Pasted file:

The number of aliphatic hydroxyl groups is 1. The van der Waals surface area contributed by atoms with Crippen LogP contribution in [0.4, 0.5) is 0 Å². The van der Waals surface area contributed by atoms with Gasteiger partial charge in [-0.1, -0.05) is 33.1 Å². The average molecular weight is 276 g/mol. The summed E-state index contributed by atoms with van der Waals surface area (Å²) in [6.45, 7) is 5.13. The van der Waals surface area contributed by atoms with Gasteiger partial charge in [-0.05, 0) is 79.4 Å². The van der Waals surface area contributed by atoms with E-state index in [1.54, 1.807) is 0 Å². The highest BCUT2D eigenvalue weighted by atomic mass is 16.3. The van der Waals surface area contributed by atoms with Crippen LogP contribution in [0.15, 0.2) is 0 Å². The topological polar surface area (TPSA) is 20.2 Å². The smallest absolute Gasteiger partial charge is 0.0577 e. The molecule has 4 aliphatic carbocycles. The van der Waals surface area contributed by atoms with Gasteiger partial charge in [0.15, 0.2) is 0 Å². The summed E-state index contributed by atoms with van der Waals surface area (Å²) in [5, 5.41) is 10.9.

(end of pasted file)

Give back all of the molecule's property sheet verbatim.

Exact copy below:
The number of aliphatic hydroxyl groups is 1. The van der Waals surface area contributed by atoms with Crippen LogP contribution in [0.4, 0.5) is 0 Å². The van der Waals surface area contributed by atoms with Gasteiger partial charge in [-0.1, -0.05) is 33.1 Å². The average molecular weight is 276 g/mol. The summed E-state index contributed by atoms with van der Waals surface area (Å²) in [6.45, 7) is 5.13. The van der Waals surface area contributed by atoms with Gasteiger partial charge in [-0.05, 0) is 79.4 Å². The van der Waals surface area contributed by atoms with E-state index in [1.54, 1.807) is 0 Å². The highest BCUT2D eigenvalue weighted by atomic mass is 16.3. The van der Waals surface area contributed by atoms with Crippen LogP contribution in [0.15, 0.2) is 0 Å². The topological polar surface area (TPSA) is 20.2 Å². The smallest absolute Gasteiger partial charge is 0.0577 e. The molecule has 4 aliphatic carbocycles. The van der Waals surface area contributed by atoms with Gasteiger partial charge in [0.15, 0.2) is 0 Å². The summed E-state index contributed by atoms with van der Waals surface area (Å²) in [5, 5.41) is 10.9.